The foxes attempting to guard the FCICing chicken house
How can the Architects of the Crisis Investigate it?
The Commissioners were chosen along partisan lines.
Each of the Republicans commissioners was a proponent of financial deregulation and was appointed to the Commission by the Republican Congressional leadership to champion that view. Three of the Republican commissioners were architects of financial deregulation. For example, the Republican congressional leadership appointed Wallison to the commission because they knew that he was the originator and leading proponent of the claim that Fannie and Freddie were the Great Satans that had caused the current crisis. The fourth member, Representative Thomas, voted for the key deregulatory legislation when he was in Congress and was a strong proponent of deregulation.
The Republican commissioners’ desire to ban the use of the word “deregulation” in the Commission’s report is understandable. There was no chance that they would support a report that explained the decisive role that deregulation and desupervison played in making the crisis possible. Wallison was a major architect of three successful anti-regulatory pogroms (primarily, but not exclusively, led by Republicans) that created the criminogenic environments that led to our three most recent fraud epidemics and financial crises (the S&L debacle, the Enron era frauds, and the current crisis). The Republican congressional leadership appointed Wallison to the Commission in order to place the nation’s leading apologist for deregulation in a position where he could defend it. President Bush appointed Harvey Pitt to be SEC Chairman because he was the leading opponent in America of the SEC Chairman Levitt’s efforts to make the SEC a more effective regulator. In each case, “mission accomplished.”
Each of the Republican commissioners was in the impossible position of having to investigate and judge their own culpability for the crisis. The Republican politicians who selected them for appointment to the Commission knew that they were placing them in an impossible position and ensuring that the Commission would either give deregulation a pass or split along partisan lines and lose some of its credibility. The proverbial bottom line is that the Commission would fail to identify the real causes of the crisis and the control frauds that drove it would continue to be able to loot with impunity.
In contrast, only one of the six Democratic commissioners was involved in financial institution regulation or deregulation. None of the Democrats was known as a strong proponent of any particular view about the causes of the crisis prior to their appointment. Brooksley Born was head of the Commodities Futures Trading Commission (CFTC) under President Clinton. She famously warned of the systemic risks that credit default swaps (CDS) posed.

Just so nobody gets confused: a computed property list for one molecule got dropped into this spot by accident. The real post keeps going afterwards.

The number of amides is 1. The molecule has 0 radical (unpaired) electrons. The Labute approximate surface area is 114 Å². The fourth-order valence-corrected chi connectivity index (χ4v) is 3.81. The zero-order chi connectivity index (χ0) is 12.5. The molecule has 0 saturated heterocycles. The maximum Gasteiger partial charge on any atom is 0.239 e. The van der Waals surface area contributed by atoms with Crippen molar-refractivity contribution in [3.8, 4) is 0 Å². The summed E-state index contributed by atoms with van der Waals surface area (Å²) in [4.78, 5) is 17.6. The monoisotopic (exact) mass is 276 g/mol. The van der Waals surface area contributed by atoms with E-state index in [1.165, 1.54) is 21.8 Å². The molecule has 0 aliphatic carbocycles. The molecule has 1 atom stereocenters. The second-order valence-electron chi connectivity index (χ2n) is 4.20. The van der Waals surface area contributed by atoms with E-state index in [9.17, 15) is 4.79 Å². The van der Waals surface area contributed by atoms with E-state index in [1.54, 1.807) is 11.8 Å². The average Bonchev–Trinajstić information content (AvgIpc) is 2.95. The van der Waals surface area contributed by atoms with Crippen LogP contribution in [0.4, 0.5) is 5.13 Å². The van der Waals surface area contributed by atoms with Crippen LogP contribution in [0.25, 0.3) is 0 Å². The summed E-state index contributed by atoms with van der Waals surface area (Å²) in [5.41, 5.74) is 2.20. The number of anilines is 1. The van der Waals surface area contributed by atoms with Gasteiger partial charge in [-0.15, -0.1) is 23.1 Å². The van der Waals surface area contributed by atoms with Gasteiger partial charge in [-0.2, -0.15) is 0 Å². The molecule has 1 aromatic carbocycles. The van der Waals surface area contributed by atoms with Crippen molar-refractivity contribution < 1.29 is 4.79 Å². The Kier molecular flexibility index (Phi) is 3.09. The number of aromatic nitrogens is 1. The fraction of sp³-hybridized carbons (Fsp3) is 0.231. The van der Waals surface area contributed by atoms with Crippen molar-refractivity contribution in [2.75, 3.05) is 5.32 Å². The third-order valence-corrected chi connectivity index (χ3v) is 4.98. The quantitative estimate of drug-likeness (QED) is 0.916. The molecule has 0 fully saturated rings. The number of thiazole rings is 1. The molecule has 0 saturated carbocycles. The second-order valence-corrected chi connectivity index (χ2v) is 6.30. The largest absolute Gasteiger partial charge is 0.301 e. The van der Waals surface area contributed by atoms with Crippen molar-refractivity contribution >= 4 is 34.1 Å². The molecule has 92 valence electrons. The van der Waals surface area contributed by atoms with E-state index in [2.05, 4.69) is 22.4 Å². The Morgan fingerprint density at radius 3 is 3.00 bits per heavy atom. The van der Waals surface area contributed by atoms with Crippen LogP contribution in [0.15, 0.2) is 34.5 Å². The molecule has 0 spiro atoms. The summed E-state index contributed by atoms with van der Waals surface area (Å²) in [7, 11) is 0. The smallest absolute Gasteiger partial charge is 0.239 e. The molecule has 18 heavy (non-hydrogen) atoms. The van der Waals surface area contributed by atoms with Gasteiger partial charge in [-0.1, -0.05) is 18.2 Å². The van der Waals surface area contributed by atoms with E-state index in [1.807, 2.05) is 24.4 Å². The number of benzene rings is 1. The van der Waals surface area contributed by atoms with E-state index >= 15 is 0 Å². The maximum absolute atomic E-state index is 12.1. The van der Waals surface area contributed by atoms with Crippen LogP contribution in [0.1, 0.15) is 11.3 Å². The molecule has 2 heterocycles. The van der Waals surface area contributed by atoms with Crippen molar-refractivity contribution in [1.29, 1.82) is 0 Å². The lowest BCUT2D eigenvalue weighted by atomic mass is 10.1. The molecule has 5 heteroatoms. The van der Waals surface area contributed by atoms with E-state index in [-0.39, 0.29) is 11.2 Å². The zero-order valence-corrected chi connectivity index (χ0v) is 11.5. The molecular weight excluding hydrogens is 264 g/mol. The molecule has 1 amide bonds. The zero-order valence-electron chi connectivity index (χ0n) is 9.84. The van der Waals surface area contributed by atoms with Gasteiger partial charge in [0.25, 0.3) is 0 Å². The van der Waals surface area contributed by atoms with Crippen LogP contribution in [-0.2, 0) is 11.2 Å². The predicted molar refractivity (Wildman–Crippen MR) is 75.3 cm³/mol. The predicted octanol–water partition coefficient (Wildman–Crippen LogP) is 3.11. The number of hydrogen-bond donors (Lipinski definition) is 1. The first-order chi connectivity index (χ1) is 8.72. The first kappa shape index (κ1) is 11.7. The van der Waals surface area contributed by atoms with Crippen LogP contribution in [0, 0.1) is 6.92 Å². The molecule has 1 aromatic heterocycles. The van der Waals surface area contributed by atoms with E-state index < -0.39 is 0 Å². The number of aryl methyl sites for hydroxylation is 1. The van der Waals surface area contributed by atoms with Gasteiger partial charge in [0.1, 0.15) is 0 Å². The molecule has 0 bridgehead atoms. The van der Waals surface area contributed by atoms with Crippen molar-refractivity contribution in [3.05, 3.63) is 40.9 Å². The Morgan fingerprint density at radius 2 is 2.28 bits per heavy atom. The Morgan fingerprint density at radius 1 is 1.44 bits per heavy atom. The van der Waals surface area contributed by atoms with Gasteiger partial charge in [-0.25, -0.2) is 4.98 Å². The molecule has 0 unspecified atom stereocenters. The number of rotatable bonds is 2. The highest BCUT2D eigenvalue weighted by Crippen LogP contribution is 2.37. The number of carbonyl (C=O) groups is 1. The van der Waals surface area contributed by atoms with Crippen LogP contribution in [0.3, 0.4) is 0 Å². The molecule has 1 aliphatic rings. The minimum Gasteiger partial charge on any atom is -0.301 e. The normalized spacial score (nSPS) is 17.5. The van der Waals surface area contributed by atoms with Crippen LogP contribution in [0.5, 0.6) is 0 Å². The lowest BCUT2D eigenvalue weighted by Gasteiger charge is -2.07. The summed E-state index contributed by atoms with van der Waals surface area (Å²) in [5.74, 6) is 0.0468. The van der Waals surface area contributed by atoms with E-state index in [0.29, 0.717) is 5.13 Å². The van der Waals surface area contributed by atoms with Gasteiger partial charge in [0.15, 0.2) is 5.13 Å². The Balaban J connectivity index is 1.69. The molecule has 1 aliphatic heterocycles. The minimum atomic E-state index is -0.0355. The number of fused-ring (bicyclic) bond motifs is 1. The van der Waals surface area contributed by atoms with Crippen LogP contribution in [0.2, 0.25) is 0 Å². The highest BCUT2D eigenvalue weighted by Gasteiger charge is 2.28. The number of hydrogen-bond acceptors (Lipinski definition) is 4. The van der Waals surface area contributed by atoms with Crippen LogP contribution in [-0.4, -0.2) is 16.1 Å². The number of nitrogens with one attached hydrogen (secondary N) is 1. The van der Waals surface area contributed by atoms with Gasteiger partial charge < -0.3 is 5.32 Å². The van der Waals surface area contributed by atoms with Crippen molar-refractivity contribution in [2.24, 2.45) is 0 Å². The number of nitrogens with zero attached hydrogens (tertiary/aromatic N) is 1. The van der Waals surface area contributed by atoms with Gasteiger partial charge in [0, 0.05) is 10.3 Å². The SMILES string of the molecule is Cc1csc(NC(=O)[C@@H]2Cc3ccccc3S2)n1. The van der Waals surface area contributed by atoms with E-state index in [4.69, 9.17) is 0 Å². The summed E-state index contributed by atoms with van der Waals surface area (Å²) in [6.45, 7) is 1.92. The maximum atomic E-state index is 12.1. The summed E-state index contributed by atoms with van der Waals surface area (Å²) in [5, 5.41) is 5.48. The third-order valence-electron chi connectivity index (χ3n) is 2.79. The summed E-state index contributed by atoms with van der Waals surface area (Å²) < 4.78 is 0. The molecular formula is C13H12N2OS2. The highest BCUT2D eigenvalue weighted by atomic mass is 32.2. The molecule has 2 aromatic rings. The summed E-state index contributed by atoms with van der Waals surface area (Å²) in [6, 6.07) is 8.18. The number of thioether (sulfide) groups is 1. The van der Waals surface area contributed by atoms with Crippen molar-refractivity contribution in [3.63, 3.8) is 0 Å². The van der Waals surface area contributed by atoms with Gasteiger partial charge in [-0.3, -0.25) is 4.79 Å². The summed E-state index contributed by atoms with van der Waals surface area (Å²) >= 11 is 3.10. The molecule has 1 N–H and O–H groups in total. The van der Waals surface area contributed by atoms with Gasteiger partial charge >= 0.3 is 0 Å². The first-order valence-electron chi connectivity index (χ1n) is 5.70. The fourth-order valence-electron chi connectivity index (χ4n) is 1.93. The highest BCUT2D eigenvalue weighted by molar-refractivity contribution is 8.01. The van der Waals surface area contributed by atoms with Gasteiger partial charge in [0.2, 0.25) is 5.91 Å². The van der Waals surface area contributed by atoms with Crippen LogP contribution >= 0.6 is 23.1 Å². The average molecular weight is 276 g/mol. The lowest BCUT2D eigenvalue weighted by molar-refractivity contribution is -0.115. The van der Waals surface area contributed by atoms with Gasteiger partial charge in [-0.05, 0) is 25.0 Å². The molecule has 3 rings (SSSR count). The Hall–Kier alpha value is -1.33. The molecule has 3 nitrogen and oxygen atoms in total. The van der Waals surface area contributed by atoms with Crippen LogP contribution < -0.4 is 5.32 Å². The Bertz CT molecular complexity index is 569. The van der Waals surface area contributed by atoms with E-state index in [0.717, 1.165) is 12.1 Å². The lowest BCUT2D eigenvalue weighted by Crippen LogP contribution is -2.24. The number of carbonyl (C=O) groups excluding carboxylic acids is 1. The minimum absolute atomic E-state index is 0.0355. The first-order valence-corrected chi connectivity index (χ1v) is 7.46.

Her efforts to protect the nation were squashed by the Commodities Futures Modernization Act of 2000, which deliberately created regulatory “black holes” by removing the CFTC’s authority to regulate many trades in financial derivatives. Enron exploited one of these black holes to create the California energy crisis of 2001. The largest banks and AIG exploited the black hole to trade CDS.
While the squashing of Brooksley Born was a bipartisan effort (Senator Gramm and Alan Greenspan were the most prominent Republicans in the effort), it was led by the Clinton administration – Messrs. Rubin and Summers at their arrogant, anti-regulatory worst.
By appointing Born to the Commission, the Democrats were admitting their error and ensuring that one of the Democratic Party’s great embarrassments – passage of the Commodities Futures Modernization Act – would be exposed. The Democrats were fostering rather than seeking to forbid discussion of their dirty laundry by appointing someone with a proven track record of taking on her own party.
We are witnessing in the multiple Republican apologias for their anti-regulatory policies an example of why we fail to learn the correct lessons from the crises. The groups most in the thrall of the dogma appoint true believers in theoclassical economics to the body that is supposed to find the truth.
As Jonathan Weil wrote in Bloomberg a few days ago (again, HT to Barry),
To examine the causes of the financial crisis, Congress created a bipartisan panel of 10 political appointees led by Democrat Phil Angelides, a former California state treasurer. What was needed was a nonpartisan investigation directed by seasoned prosecutors (like Pecora was) who know how to cross-examine witnesses and get answers.
Ferdinand Pecora, the chief counsel who led the Senate Banking Committee’s landmark hearings on the 1929 stock market crash, wrote a memoir years later called “Wall Street Under Oath.” A good title for this week’s report would be Wall Street on the Couch.” It remains to be seen whether the commission will make public all the investigative materials it accumulated, as the Pecora Commission did in 1934.
Whereas Pecora had no fixed deadline, Congress gave the crisis commission until December 2010 to complete its inquiry. Witnesses who didn’t want to cooperate fully could simply milk the clock. The panel got a budget of less than $10 million to investigate all the causes of the financial crisis. Lehman’s bankruptcy examiner got $42 million to produce a 2,200-page report on the failure of a single company.
Barry Ritholz, who has been writing about many of the faults found in the FCIC for years, culminating in his Bailout Nation book (one of few books Guambat is reading recently), has been keeping close tabs on the FCIC fallout.